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Build Generational Awareness on Your Project Team

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There are certain interpersonal skills that project managers must master in order to analyze situations and interact appropriately, as outlined in Appendix G of A Guide to the Project Management Body of Knowledge (PMBOK® Guide)--Fourth Edition.

The skills include political and multicultural awareness. But, since the project team environment has evolved over the last 10 years, I think a new interpersonal skill should be required, not only for project managers but also for team members and stakeholders: multigenerational awareness.

Generations as cultures are based on invisible values, beliefs, attitudes and assumptions created by shared experiences and events. These differ across generations, and each will likely feel or behave differently in the same situation. The lack of cultural awareness may lead to a misunderstanding and misinterpretation of the situation.

As a project manager leading a multigenerational team, you must know how to handle generational differences.

Try to empathize with someone from a different generation and understand where he or she is coming from. Listen to the meaning behind words and interpret non-verbal clues rather than applying generational stereotypes. Focus on making that connection with individuals of different generations to build a meaningful relationship.

When your multigenerational project team disagrees, in my experience, it's often because people are following those generational fundamental values. As the project manager, you need to assume a humble attitude and question rather than assert. Asking people to explain themselves before assuming anything shows respect.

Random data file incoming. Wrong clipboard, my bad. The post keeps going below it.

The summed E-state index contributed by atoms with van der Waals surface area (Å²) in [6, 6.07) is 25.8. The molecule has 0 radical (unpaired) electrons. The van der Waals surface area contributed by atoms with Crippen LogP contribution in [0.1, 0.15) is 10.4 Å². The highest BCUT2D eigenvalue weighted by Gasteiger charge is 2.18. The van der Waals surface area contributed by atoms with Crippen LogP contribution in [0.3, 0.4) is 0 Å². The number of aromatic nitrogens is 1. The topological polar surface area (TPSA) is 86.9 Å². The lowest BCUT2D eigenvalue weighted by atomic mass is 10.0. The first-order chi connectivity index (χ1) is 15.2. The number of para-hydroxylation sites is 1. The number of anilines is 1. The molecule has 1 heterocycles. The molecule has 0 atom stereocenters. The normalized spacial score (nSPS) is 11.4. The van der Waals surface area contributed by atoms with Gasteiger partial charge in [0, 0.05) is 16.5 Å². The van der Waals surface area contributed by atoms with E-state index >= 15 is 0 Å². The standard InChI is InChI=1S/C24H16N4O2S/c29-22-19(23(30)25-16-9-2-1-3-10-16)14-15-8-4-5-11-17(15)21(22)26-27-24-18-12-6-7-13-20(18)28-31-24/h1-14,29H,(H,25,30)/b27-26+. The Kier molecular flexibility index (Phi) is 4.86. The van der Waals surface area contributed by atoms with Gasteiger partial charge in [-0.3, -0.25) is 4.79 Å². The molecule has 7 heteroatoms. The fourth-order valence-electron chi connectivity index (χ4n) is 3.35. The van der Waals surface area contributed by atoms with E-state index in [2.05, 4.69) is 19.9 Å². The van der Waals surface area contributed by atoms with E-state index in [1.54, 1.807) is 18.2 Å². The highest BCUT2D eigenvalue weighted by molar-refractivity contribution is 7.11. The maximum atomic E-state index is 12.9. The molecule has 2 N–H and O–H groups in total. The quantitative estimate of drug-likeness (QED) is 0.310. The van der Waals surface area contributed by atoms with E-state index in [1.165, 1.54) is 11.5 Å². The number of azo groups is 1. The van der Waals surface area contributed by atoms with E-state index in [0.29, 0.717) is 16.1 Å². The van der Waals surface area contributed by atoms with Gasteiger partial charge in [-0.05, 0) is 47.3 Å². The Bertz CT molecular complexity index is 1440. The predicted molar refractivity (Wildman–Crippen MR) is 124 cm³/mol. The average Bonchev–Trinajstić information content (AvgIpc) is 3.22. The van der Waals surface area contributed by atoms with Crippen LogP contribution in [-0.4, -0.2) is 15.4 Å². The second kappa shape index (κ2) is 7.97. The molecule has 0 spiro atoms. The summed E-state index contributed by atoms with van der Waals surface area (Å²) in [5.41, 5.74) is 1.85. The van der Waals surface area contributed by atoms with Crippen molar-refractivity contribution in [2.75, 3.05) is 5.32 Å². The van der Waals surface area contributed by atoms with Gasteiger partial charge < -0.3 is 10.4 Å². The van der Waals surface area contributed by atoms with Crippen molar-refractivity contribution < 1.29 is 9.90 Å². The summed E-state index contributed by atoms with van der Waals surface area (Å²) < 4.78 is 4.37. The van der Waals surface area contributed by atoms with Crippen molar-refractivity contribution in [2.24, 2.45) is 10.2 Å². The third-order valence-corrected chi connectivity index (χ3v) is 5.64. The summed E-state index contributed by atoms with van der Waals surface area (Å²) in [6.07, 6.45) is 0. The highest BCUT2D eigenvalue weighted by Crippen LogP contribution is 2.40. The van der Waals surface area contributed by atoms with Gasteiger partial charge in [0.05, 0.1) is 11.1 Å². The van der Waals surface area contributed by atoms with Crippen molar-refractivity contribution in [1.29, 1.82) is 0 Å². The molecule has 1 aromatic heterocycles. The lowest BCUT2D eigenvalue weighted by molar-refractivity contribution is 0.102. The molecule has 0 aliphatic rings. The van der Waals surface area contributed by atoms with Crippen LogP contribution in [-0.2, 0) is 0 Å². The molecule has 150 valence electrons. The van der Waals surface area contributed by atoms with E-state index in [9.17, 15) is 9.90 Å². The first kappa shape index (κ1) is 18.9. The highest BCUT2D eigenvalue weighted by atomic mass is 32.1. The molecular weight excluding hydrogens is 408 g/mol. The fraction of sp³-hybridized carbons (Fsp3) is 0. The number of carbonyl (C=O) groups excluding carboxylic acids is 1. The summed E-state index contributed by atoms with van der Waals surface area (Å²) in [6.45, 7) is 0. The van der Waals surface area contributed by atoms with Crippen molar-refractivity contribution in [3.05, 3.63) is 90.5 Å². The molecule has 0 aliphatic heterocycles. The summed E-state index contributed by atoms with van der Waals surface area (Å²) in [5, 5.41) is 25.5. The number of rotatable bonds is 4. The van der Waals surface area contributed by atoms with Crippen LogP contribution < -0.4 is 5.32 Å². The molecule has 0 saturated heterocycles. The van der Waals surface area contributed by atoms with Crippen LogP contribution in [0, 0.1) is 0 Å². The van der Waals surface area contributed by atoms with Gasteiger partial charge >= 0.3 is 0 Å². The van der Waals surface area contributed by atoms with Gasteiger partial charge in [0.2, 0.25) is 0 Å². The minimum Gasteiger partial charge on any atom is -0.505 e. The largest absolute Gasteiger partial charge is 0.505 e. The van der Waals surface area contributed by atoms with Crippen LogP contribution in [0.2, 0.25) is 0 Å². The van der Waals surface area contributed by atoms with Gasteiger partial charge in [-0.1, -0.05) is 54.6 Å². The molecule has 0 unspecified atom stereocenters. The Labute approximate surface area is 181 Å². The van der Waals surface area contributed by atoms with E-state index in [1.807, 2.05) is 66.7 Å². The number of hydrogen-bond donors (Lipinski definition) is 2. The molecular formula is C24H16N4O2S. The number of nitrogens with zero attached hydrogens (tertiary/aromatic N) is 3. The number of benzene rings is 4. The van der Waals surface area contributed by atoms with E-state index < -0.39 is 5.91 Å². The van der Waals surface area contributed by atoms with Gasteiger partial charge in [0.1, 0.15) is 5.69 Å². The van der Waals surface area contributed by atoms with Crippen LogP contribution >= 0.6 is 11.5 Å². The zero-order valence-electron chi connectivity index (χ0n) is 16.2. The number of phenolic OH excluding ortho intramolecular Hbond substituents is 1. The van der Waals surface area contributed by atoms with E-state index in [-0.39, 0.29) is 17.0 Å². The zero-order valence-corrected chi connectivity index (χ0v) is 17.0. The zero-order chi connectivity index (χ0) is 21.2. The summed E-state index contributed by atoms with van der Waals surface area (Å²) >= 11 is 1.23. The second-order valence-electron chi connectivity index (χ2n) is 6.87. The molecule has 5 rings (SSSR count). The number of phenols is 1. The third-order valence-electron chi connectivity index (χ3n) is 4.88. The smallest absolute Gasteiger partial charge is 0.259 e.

Building awareness around generational differences in your project team can ultimately help avoid any problems. Encourage your team to:

Avoid making quick judgments of values. Try to understand the value and its historical reason. Values evolve as people live their lives in different periods of time.

Define a balancing act. Figure out how to manage different perspectives and different ways to doing things.

What are you doing to build generational awareness in your team?

Read more posts from Conrado Morlan.

Read Dmitri Ivanenko's post on Answering the Loaded Question in Project Management.



 

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1 Comment

I disagree wholeheartedly. We create these generational categories as a way to segment people.

I have managed a team of Project Managers, Business Analysts and PMO staff with ages ranging from 23 to 55. Diversity in ages, gender, nationality.

The strategy that worked was respecting each individual for what they could add to the team. It was not based on generations but on accepting and valuing diversity.

The older experienced generation contributed to the younger generation. The younger more highly educated generation contributed new theories. There was, however, no attempt to build generational awareness as it a continuum in reality.

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